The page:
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Sir Richard Rodney BENNETT (1936-2013)
Letters to Lindbergh (1982) [13.38]*
The Ballad of Sweet William (2003) [7.42]*
The Aviary (1966) [8.20]*
Dream-Songs (1986) [9.05]*
A Song at Evening (2009) [2.58]*
Four American Carols (2010) [8.45]*
Over the hills and far away (1991) [10.27]
NYCoS National Girls Choir/Christopher Bell*
Philip Moore and Andrew West (piano)
rec. Henry Wood Hall, Glasgow, 27-29 April 2012
SIGNUM CLASSICS SIGCD 325 [60.56] 

This CD was prepared for issue before the death of the composer earlier this year - the booklet refers to him in the present tense - but it makes a fitting tribute to Sir Richard Rodney Bennett. Despite his period of study in the 1950s with Boulez and Messiaen he also retained a foot in the fields of jazz and popular music. Even the earliest work on this disc, The Aviary written at the same time he was producing twelve-tone scores for the professional stage, has a distinctly melodic feel in music and was written for amateurs to perform - and to find pleasure in performing.
 
Indeed the vocal performances here are all given by an amateur choir of 67 singers aged between twelve and sixteen, and they sound as though they are enjoying themselves thoroughly. Given Bennett’s long-term residence in America during his later years, one might suspect that the NY is an abbreviation for ‘New York’ - but no, the initials stand for ‘National Youth Choir of Scotland National Girls Choir’. This tautologically named group don’t explain this title anywhere in the booklet, but otherwise the notes by Malcolm MacDonald are a mine of information about the works and include complete texts, although the excellent diction of the choir is such that they are not always needed.
 
Mind you, the texts for Letters to Lindbergh, which give their title to the CD, are well worth reading in their own right, delightfully flippant epistles from various sources addressed to the American aviator during his pioneering solo flight across the Atlantic. Captain Scott (of the Antarctic) worries about the whereabouts of his stray cat called Penguin, who has become convinced that he is a bird after reading an encyclopaedia article. The Titanic wants Lindbergh to collect a load of shopping in Paris to make its life on the seabed more comfortable. Pluto - the Disney dog, not the erstwhile planet - is simply worried about his relationships with ‘Mickey’ and ‘Uncle Walt’. Bennett sets all this delightful nonsense in a bluff straightforward style, not always mirroring the words in detail but giving the singers plenty of meat to get their young teeth into. The bouncy accompaniment for piano duet provides a jazzy counterpoint that has all the exuberance of Gershwin or Cole Porter.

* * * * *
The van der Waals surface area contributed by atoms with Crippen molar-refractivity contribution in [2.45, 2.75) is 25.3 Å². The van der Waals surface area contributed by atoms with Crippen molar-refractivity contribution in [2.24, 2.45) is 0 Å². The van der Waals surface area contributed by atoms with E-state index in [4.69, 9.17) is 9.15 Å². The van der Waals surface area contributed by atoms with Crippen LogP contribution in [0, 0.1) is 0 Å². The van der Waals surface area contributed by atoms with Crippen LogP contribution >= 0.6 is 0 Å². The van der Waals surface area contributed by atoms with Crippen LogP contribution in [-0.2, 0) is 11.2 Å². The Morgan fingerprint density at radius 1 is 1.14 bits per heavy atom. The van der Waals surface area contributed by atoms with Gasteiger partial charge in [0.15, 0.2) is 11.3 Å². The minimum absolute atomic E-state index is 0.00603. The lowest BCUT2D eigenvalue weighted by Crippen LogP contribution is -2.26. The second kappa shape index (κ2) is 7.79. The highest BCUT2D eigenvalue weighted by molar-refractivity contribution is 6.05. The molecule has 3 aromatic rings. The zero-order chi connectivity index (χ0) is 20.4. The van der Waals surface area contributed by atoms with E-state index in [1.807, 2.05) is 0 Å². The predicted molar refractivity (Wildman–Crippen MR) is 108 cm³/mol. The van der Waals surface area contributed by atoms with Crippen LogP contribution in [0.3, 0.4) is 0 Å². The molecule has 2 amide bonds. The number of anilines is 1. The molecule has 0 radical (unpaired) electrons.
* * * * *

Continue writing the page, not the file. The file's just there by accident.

By contrast the Ballad of Sweet William is a setting of an eerie Scottish ballad about ghostly apparitions. The tone of the music remains light-hearted nevertheless. The main influence here would appear to be Britten’s male voice Ballad of Little Musgrave and Lady Barnard, but Britten is more adept at ringing the musical changes to reflect the varied action of the text than Bennett is here. Some of the writing for the children’s voices indeed recalls Britten’s Spring Symphony.Once again the writing for piano duet - also mirroring the Britten Ballad of Little Musgrave - provides plenty of spice and incident.
 
The settings of Walter de la Mare’s Dream-Songs are for unison voices and piano solo. Although de la Mare was a popular poet with composers in the earlier part of the twentieth century and Herbert Howells and Cecil Armstrong Gibbs persistently returned to his work. This very popularity seems to have told against the writer is more recent times, and settings of his words are now comparatively rare. The poems in Dream-Songs are a gloomy and mysterious collection, with heavily symbolist overtones but Bennett seems to completely miss the point of the concluding Song of the Mad Prince with its egotistical refrain “That’s what I said” where the emphasis should surely be on the word “I” and not as here on “That”. Apart from that single quibble, these are beautiful settings - as is the other de la Mare poem here, the Song at Evening, which combines a number of bedtime nursery rhymes to marvellous effect. By the way the poet is misprinted as ‘Mere’ on p.14 of the booklet.
 
Bennett courts difficulties in his settings of Four American Carols, in particular seeking to find new melodies for such perennial favourites as I wonder as I wander and Away in a manger.His new tunes for these are nevertheless very personable, and the other two carols - which are spirituals rather than carols in the traditional sense - are highly enjoyable settings with plenty of jazzy swing. It is clear that Bennett found no difficulty in being approachable throughout his career - as indeed is proved by The Aviary, with its disparate settings of poets such as John Clare, Tennyson, Coleridge and Shelley. All this music is highly enjoyable to listen to.
 
To complete the CD we are offered a collection of popular children’s songs arranged for piano duet under the title Over the hills and far away. Here we are in Grainger territory, and the eight brief movements indeed recall the fresh-faced approach of the eccentric Australian. Only the setting of Upon Paul’s steeple brings a deeper note, with the ringing of the bells bringing us into the realm of Debussy’s sunken cathedral. The playing of Philip Moore and Andrew West is excellent throughout, although the booklet does not tell who is playing what in the works where only a single pianist is required.
 
I thoroughly enjoyed every minute of this CD, which deserves to have every success not only with the families and friends of the choir. It is not deep music, but it has a freshness and lively response that is always a delight.
 
Paul Corfield Godfrey
 

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